Waymo-Uber Lawsuit Over Trade Secret Theft Finally In Progress

Google’s self-driving subsidiary Waymo is suing Uber for the alleged theft of the company’s trade secrets. According to NPR, a legal battle between Waymo and Uber began Monday, February 5 concerning the alleged theft of Waymo’s trade secrets by former engineer Anthony Levandowski.

According to Waymo, which was founded by Google in 2016 as a research sector for self-driving vehicle technology, Levandowski illegally downloaded up to 14,000 of the company’s files on autonomous vehicle design. Levandowski then took the files to begin his own self-driving truck company called Otto.

Otto was purchased by Uber in early 2017 for $700 million. However, just a few months later, Waymo sued Uber in civil court for the theft of trade secrets.

Uber denied the allegations, but later fired Levandowski after he asserted his Fifth Amendment right to a federal judge and refused to cooperate with Uber’s defense attorneys. The trial was set to take place in December 2017 but had been postponed by Federal District Judge William Alsup.

According to Reuters, Alsup postponed the trial after receiving a letter from a former Uber employee. The 37-page letter claimed Uber was operating a Strategic Services Group which worked to obtain competitor secrets.

After receiving the Uber employee letter, Alsup recommended a criminal investigation into the case in May 2017. The trial was postponed and officially began on Monday, February 5.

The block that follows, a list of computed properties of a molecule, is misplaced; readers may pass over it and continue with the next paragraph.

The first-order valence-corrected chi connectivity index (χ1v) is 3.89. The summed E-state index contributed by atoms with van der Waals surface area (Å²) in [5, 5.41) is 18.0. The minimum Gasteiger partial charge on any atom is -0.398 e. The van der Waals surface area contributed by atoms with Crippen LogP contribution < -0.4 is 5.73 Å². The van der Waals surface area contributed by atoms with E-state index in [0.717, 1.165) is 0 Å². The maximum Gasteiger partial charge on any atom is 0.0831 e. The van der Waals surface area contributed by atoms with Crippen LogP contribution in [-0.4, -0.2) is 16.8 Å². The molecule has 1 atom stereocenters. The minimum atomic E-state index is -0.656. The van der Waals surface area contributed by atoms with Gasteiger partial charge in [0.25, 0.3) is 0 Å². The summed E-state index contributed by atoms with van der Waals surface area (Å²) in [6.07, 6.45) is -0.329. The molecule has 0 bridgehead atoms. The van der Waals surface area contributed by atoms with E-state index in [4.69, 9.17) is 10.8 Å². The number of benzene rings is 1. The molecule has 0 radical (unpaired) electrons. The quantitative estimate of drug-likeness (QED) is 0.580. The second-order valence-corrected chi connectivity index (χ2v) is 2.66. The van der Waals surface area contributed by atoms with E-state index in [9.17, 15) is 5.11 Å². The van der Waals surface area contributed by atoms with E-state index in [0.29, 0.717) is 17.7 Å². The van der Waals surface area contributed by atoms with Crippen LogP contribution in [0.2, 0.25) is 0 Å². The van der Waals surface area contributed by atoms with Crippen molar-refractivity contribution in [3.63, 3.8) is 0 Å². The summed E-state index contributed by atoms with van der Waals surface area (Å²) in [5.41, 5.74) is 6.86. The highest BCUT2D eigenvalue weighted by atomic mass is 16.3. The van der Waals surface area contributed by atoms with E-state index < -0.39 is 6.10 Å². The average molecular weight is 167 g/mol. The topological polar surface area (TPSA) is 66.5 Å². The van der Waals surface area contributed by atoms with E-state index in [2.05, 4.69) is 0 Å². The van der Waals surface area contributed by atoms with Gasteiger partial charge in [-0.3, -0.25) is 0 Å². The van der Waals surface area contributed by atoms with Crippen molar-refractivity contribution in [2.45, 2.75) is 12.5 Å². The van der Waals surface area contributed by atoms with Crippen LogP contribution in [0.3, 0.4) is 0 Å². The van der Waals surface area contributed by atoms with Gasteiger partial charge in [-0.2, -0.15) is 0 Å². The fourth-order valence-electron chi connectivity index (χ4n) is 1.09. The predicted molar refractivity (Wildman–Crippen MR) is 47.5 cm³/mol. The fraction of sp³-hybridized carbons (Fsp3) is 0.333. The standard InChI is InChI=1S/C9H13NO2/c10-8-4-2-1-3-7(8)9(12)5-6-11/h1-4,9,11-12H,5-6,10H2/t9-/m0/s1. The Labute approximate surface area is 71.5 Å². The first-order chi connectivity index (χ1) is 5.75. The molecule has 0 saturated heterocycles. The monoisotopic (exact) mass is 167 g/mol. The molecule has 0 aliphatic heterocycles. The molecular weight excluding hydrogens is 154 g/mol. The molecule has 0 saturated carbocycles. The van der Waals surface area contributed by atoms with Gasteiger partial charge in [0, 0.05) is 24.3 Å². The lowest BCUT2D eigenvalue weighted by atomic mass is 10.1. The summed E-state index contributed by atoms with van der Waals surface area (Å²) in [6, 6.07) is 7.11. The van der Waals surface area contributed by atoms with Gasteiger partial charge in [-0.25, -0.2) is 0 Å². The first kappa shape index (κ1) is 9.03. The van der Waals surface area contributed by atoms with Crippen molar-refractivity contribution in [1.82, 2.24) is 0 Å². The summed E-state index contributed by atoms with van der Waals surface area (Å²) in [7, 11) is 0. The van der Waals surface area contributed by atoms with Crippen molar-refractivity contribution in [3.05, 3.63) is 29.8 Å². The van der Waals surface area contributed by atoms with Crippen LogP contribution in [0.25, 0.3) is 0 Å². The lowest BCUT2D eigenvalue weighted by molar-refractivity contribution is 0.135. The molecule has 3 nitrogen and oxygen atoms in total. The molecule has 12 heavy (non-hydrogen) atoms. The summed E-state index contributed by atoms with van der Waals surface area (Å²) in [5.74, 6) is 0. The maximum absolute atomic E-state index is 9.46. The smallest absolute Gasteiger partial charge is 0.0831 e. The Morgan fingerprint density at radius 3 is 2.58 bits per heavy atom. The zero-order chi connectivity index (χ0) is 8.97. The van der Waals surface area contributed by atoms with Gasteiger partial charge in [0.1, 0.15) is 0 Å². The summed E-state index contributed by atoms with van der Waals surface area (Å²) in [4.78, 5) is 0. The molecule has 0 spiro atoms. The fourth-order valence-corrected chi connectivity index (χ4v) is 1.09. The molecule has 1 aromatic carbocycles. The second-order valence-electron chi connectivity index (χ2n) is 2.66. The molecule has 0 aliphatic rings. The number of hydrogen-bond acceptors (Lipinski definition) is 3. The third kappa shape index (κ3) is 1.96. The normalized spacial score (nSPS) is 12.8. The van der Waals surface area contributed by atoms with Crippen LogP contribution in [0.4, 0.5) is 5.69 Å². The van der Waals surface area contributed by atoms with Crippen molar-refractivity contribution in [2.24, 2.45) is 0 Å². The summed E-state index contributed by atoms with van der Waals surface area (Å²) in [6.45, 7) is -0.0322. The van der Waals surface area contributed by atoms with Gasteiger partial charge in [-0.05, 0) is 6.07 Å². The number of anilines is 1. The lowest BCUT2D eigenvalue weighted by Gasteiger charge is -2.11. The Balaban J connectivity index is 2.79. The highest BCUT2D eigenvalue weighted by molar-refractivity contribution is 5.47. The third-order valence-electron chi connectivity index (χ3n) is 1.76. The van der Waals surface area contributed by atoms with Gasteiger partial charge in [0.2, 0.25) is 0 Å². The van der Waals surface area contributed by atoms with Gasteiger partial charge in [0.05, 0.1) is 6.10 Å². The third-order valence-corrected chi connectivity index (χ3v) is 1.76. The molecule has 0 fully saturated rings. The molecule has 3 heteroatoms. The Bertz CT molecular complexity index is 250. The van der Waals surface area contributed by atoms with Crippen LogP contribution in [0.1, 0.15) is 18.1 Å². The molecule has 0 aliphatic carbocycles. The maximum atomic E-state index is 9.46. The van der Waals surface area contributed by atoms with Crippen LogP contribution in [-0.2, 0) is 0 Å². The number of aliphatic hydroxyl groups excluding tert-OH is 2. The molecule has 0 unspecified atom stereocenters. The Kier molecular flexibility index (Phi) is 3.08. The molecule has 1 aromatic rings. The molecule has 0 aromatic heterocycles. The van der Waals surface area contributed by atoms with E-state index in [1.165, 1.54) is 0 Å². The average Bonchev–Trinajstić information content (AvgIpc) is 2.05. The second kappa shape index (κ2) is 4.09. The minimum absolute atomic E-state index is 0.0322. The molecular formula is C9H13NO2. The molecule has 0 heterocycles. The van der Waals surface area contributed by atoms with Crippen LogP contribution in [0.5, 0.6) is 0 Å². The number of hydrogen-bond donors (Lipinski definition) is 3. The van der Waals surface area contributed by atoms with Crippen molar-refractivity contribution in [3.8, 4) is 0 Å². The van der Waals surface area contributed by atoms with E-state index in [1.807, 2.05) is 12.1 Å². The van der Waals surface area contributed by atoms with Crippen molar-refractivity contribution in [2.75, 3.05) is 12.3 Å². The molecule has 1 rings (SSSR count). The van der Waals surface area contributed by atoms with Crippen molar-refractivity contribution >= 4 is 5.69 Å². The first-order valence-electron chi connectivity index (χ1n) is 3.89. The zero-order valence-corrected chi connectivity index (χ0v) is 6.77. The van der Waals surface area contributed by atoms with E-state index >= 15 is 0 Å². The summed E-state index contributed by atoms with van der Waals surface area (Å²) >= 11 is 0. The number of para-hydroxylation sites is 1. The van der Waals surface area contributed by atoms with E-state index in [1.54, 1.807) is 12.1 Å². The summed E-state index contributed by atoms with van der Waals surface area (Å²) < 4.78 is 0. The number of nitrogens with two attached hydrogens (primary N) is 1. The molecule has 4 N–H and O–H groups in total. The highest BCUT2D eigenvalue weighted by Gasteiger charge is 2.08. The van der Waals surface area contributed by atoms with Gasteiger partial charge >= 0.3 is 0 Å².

Former CEO Travis Kalanick told the court that his interest in autonomous vehicles had been sparked by Waymo after being driven in a Google self-driving car in August 2013 after closing a deal with Larry Page. When Google was rumored to be interested in the ride-hailing business, Kalanick said they had reached out to the company to learn whether the rumors were correct.

“We were optimistic in finding a way to partner [with Google],” Kalanick said.

The trial highlights the cutthroat culture of the Silicon Valley region surrounding self-driving car technology. The future of autonomous vehicles is a competitive one although self-driving vehicles have yet to be proven safe.

As many as 80% of bumper scratches occur when a driver is operating their own vehicle and such a percentage puts self-driving vehicles in a better light. But because the California Department of Motor Vehicles’ annual report on disengagements is the only way to determine the safety of autonomous vehicles, it’s difficult to gauge the actual safety of these cars.

What’s more, self-driving cars may very well increase carbon emissions and energy waste. Compared to the 17% of waste created by printed materials, self-driving cars could increase energy consumption from 2% to 10%.

Yet despite this uncertain future, companies are hurtling toward the self-driving car industry because of the promise of revenue. For instance, the metalworking fluid industry is predicted to reach a net worth of $9.74 billion by 2020. Compared to this, the autonomous vehicle industry is expected to be worth $7 trillion by 2050.

After a year of scandals in 2017, the loss of the Waymo-Uber trial could mean a major setback for Uber. Waymo currently estimates its damages to be as high as $1.9 billion.

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